Cancer, Speaking of Tongues

MD Anderson Cancer Center
Date: 08/08/2011

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Lisa Garvin: Welcome to Cancer Newsline, a weekly podcast series from the University of Texas, M.D. Anderson Cancer Center. Cancer Newsline helps you stay current with the news on cancer research, diagnosis, treatment and prevention providing the latest information on reducing your family's cancer risk. I'm your host Lisa Garvin. Today, our guest is Dr. Ann Gillenwater. She's professor of Head and Neck Surgery here at M.D. Anderson and we're going to talk about tongue cancer. So Dr. Gillenwater, tongue cancer is kind of one of those cancers that's kind of lumped into what we call oral cancer?

Dr. Ann Gillenwater: That's correct. It is the most common site of cancer in the oral cavity is in the tongue.

Lisa Garvin: How rare is it? We have talked earlier about it. It's fairly rare in Western world but much more common in the Eastern hemisphere.

Dr. Ann Gillenwater: Oral cancer in the United States, incidence is only about 30,000 per year and accounts probably about 7,000 deaths per year in the United States. But in other parts of the world, particularly Southeast Asia, India, Pakistan as well as Taiwan and Thailand, there are very high incidences of oral cancer. It is the number one cancer in men in India and it's the number three cancer in women in India.

Lisa Garvin: And that's due to certain lifestyle choices, is that correct?

Dr. Ann Gillenwater: We think that it has a large part to play. The use of both tobacco products as well as a stimulant called betel or areca nut.

Lisa Garvin: Now, about oral cancer, what are the risk factors here in the Western hemisphere? I would assume that smoking would be high in the list or smokeless tobacco?

Dr. Ann Gillenwater: Right, tobacco is the number one risk factor for oral cancer in the United States. Usually, that cigarette smokes--cigarette smoking but it can also be a smokeless tobacco, snuff, or cigars can also increase your risk. And then alcohol use is the second higher risk factor.

Lisa Garvin: So it's purely a lifestyle cancer that would thus be preventable in many cases I would assume?

Dr. Ann Gillenwater: In many cases, but there is also an increasing percentage of patients who do not have any of our known risk factors for oral cancer. This is a group particularly in young white females who are developing oral cancer and we don't know their risk factors.

Lisa Garvin: So there's no known genetic mutation or inherited syndrome or anything that we know of now?

Dr. Ann Gillenwater: In general most people who present with oral cancer do not have a genetic syndrome or a strong family history. However, there are patients who do have a strong family history and there is an inherited syndrome called Fanconi's anemia which has a very high rate of oral cancer development, particularly in young people.

Lisa Garvin: I would think since it's in the mouth and we use our mouth most of the day, is this something that we can catch early? Are the symptoms obvious?

Dr. Ann Gillenwater: Many times there are no symptoms, in other words, the patient doesn't feel any pain. They're not bleeding, there's no big mass initially but if they were to look into their mouth and inspect it or have their dentist inspect it when they go for their routine cleaning, many times, precancerous or potentially malignant lesions could be detected. The most common of those is oral leukoplakia which is basically just a white spot in the mouth. There's also something called oral erythroplakia which means red spot. And anytime you see ulcer, an area that doesn't heal, a lump that is new or changing, these are potential signs of oral cancer. And areas of sore gums that bleed, that don't improve after a good dental cleaning or antibiotics or reasonable amount of time should also be evaluated further for oral cancer.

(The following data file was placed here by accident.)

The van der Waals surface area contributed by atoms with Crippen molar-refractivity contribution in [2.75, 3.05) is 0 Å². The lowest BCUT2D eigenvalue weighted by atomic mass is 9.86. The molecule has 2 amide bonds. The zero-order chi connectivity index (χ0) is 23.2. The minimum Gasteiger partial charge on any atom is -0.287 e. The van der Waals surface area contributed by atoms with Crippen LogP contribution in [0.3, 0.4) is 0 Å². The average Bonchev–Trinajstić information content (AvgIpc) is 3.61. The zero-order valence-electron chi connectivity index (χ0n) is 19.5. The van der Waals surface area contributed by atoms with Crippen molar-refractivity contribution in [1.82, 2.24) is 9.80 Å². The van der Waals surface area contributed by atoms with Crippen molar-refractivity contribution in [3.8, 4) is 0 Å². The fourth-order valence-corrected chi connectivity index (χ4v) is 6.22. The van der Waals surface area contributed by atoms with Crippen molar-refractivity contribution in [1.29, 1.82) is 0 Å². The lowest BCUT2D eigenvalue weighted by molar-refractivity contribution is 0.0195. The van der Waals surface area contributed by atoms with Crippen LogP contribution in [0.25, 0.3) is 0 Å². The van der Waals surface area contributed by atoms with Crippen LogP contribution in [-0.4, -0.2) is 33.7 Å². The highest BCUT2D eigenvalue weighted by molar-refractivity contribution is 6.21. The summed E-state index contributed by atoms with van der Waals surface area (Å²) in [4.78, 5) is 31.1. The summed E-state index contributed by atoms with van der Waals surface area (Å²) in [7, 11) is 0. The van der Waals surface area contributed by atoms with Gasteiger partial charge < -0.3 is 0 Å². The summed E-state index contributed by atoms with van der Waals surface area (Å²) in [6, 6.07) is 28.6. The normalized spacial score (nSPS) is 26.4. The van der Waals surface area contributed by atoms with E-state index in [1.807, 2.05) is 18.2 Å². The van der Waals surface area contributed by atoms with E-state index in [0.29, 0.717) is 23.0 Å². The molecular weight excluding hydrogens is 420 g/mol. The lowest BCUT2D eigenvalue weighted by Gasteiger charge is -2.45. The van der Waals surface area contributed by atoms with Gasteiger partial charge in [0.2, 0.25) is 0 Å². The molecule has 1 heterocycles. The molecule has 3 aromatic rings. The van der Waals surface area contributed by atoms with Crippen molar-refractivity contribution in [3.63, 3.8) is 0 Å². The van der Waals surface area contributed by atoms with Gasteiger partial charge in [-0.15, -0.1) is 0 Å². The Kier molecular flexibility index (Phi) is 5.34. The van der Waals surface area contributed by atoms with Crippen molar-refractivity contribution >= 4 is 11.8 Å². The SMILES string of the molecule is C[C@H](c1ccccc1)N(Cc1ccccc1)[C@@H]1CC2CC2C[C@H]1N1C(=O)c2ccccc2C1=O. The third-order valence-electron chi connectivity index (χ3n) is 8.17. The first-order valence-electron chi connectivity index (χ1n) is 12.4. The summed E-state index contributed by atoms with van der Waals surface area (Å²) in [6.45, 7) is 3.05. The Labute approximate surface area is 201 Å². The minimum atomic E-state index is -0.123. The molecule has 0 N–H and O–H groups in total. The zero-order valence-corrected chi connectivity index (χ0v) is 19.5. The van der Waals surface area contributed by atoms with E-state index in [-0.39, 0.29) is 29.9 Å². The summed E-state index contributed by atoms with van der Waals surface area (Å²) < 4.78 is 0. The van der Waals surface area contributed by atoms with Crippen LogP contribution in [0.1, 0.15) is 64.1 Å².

Lisa Garvin: It sounds like dentists are kind of the front line in identifying oral cancers?

Dr. Ann Gillenwater: Dentists are definitely the front line and they have a tremendous opportunity to inspect people for oral cancer when they come in for their dental evaluations and dental cleanings. Unfortunately, many people don't go in regularly to see their dentist. And the other front line would be the primary care physicians, the family doctors and the internist who examine patients as well.

Lisa Garvin: How often is it caught in early stages?

Dr. Ann Gillenwater: That's a tough question. Most cases of oral cancer, even in the United States, are still presenting with advanced stage and this can be due to a variety of factors, you know, one is that people don't request medical attention or dental attention when they find something in their mouth. Another is that sometimes the clinicians are not confident enough to make the diagnosis by clinical examination alone. It's much more common to have a benign abnormality in the oral cavity than it is to have a cancer and so often dentists or physicians don't recognize the early forms of cancer.

Lisa Garvin: Where is the most common site? I think you said the tongue is the most common site within the oral cavity.

Dr. Ann Gillenwater: In the United States the tongue and the floor of the mouth area is the most common. In India, for instance, we call it--it's called the gingivobuccal sulcus or basically it's the cheek is the more common.

Lisa Garvin: Which is where they would have the betel, I guess, they would lodge it in their cheek.

Dr. Ann Gillenwater: Right, exactly.

Lisa Garvin: So, how--I'm assuming that surgery would be the front line treatment. How do you treat oral cancers?

Dr. Ann Gillenwater: Although there is some controversy, most people including our group at M.D. Anderson agree that surgery should be the front line treatment for oral cancer. Sometimes in advanced cases we need to do radiation therapy as well and we're also looking into the role of chemotherapy in oral cancer.